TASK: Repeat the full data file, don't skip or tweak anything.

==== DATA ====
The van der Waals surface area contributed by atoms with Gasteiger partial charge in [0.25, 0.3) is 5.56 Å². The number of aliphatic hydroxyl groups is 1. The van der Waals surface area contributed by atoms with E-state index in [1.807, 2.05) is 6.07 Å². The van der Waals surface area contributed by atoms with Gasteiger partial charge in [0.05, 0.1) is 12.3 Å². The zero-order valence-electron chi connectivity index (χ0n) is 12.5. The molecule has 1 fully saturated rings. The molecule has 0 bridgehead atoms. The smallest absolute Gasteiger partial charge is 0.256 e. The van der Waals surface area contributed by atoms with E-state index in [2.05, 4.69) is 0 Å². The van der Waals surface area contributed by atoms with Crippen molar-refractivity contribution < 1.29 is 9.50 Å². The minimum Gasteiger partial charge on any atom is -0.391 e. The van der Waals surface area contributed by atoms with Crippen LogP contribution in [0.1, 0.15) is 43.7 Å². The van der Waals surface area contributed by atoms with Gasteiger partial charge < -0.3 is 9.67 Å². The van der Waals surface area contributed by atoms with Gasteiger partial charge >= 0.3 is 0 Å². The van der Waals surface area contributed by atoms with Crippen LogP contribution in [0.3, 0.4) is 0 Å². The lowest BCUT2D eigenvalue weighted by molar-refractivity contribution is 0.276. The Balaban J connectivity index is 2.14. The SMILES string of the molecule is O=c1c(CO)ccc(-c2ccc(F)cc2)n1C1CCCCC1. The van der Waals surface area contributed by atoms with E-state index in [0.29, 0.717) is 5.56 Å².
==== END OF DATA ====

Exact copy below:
The van der Waals surface area contributed by atoms with Gasteiger partial charge in [0.25, 0.3) is 5.56 Å². The number of aliphatic hydroxyl groups is 1. The van der Waals surface area contributed by atoms with E-state index in [1.807, 2.05) is 6.07 Å². The van der Waals surface area contributed by atoms with Gasteiger partial charge in [0.05, 0.1) is 12.3 Å². The zero-order valence-electron chi connectivity index (χ0n) is 12.5. The molecule has 1 fully saturated rings. The molecule has 0 bridgehead atoms. The smallest absolute Gasteiger partial charge is 0.256 e. The van der Waals surface area contributed by atoms with E-state index in [2.05, 4.69) is 0 Å². The van der Waals surface area contributed by atoms with Crippen molar-refractivity contribution < 1.29 is 9.50 Å². The minimum Gasteiger partial charge on any atom is -0.391 e. The van der Waals surface area contributed by atoms with Crippen LogP contribution in [0.1, 0.15) is 43.7 Å². The van der Waals surface area contributed by atoms with Gasteiger partial charge < -0.3 is 9.67 Å². The van der Waals surface area contributed by atoms with Gasteiger partial charge >= 0.3 is 0 Å². The van der Waals surface area contributed by atoms with Crippen LogP contribution in [0.3, 0.4) is 0 Å². The lowest BCUT2D eigenvalue weighted by molar-refractivity contribution is 0.276. The Balaban J connectivity index is 2.14. The SMILES string of the molecule is O=c1c(CO)ccc(-c2ccc(F)cc2)n1C1CCCCC1. The van der Waals surface area contributed by atoms with E-state index in [0.29, 0.717) is 5.56 Å².